Figure 3: Key features of 40-nm RH850 microcontrollers. The many different devices in this new 32-bit product line deliver the performance and capabilities needed for handling today’s automotive ECU applications, as well as those anticipated in the future.

RH850 MCUs consume very low power relative to the high level of performance they deliver. The 40-nm chips use about 26% less power than an equivalent 90-nm device. Such impressive power savings are extremely beneficial for ECUs because they help to resolve packaging and environmental issues that currently mandate design tradeoffs that sacrifice application potential.

Specifically, automotive ECUs have to be compact so they can be mounted in open places in a car’s body. Yet they must be big enough to be able to dissipate internally generated heat. By saving power, an RH850 MCU enables customers to produce smaller, more capable ECUs that can fit into tighter spaces.

ECUs also have to be able to operate continuously in the high temperatures reached when a vehicle is running, especially on very hot days. Renesas addresses this issue by guaranteeing that RH850 MCUs will function at ambient temperatures(*2) up to 125º C (257º F), and at junction temperatures(*3) up to 160º C (320º F). System engineers can therefore be confident when mounting these new high-end devices into ECUs close to heat sources in engine compartments and elsewhere.

(*2) Ambient temperatures: A term that refers to the temperature in a localized environment; i.e., in a room, inside a vehicle, in a car’s engine compartment, etc.
(*3) Junction temperatures: The internal, on-chip temperatures of a semiconductor device

Using a multicore design to ensure functional safety

In recent years, functional safety specifications have become an essential part of car and truck performance profiles. These specs are intended to ensure that the electronics controlling essential functions such as steering and braking will always detect and respond to system failures in ways that maintain the safety of the vehicle’s occupants. In particular, functional safety implementations must conform to international standards IEC-61508 and ISO-26262, which describe requirements for fail-safe protection methods.

Renesas is very knowledgeable about the subject of functional safety, having been involved from the beginning in the drafting of the IEC-61508 standards. For over ten years our technology experts have been acquiring a deep understanding of successful safety concepts and implementations. Their accomplishments in this area are the best in the industry, and our accumulated expertise is the foundation of critically important RH850 capabilities.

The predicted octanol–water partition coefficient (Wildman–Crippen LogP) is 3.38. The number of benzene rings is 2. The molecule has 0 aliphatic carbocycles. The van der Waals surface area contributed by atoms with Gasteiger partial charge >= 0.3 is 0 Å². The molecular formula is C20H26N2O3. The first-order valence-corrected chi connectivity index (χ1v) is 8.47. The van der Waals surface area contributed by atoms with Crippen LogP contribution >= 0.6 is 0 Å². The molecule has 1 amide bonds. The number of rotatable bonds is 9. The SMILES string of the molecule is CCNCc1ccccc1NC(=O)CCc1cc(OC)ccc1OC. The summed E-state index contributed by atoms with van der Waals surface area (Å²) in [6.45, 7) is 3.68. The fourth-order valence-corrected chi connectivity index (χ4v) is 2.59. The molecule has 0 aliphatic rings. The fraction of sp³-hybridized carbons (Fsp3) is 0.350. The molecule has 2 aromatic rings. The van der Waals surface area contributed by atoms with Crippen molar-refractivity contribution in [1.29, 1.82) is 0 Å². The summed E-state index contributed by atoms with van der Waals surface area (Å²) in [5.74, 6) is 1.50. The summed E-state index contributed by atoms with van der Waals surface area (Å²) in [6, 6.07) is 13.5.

These new 32-bit MCUs combine a high-performance multicore CPU with low-power technology to deliver functional safety together with fast calculations and good input/output control. Moreover, our chip designers are able to optimize the functional safety core, high-speed arithmetic core, and input/output core of various RH850 models for specific automotive control system applications and goals. Chips can be configured to provide an application’s required level of performance while consuming the smallest possible amount of power.

Performance levels for RH850 MCUs extend to cores that run as fast as 320 MHz. The functional-safety core uses a proven dual-core lockstep(*4) design that achieves fast, reliable error detection at low power.

(*4) Dual-core lockstep operation: Two independent CPU cores on an MCU chip execute the same operations, the results of which are compared to determine whether or not an error has occurred. If it has, fail-safe routines are implemented to protect the occupants of the vehicle.

Offering MCUs covering the full span of ECU requirements

All of the eight MCU series in the RH850 product group are tailored for high-end automotive ECUs; they are differentiated by optimizations for specific types of control functions and applications (see Figure 4). Devices in the C, D, E, F, P, R, S, and V series meet the specific needs of all of the various in-vehicle functions: powertrains, NVH (noise, vibration and harshness) systems, instrument clusters, bodies, safety features, ADASs (advanced driver assistance systems), and more. The span of MCU models encompasses chips with single or multiple CPU cores and scalable functional IP blocks, memory and pin counts.

Figure 4: The RH850 family of next-generation 32-bit MCUs. Each of the eight device series—C, D, E, F, P, R, S, and V—contains chips with sets of performance characteristics and built-in functions optimized for specific ECU control tasks. Now system-engineering teams can learn and write all necessary programs for a single architecture, saving development time and sharing code to obtain the maximum return on R&D investments.

Figure 4: The RH850 family of next-generation 32-bit MCUs. Each of the eight device series—C, D, E, F, P, R, S, and V—contains chips with sets of performance characteristics and built-in functions optimized for specific ECU control tasks. Now system-engineering teams can learn and write all necessary programs for a single architecture, saving development time and sharing code to obtain the maximum return on R&D investments.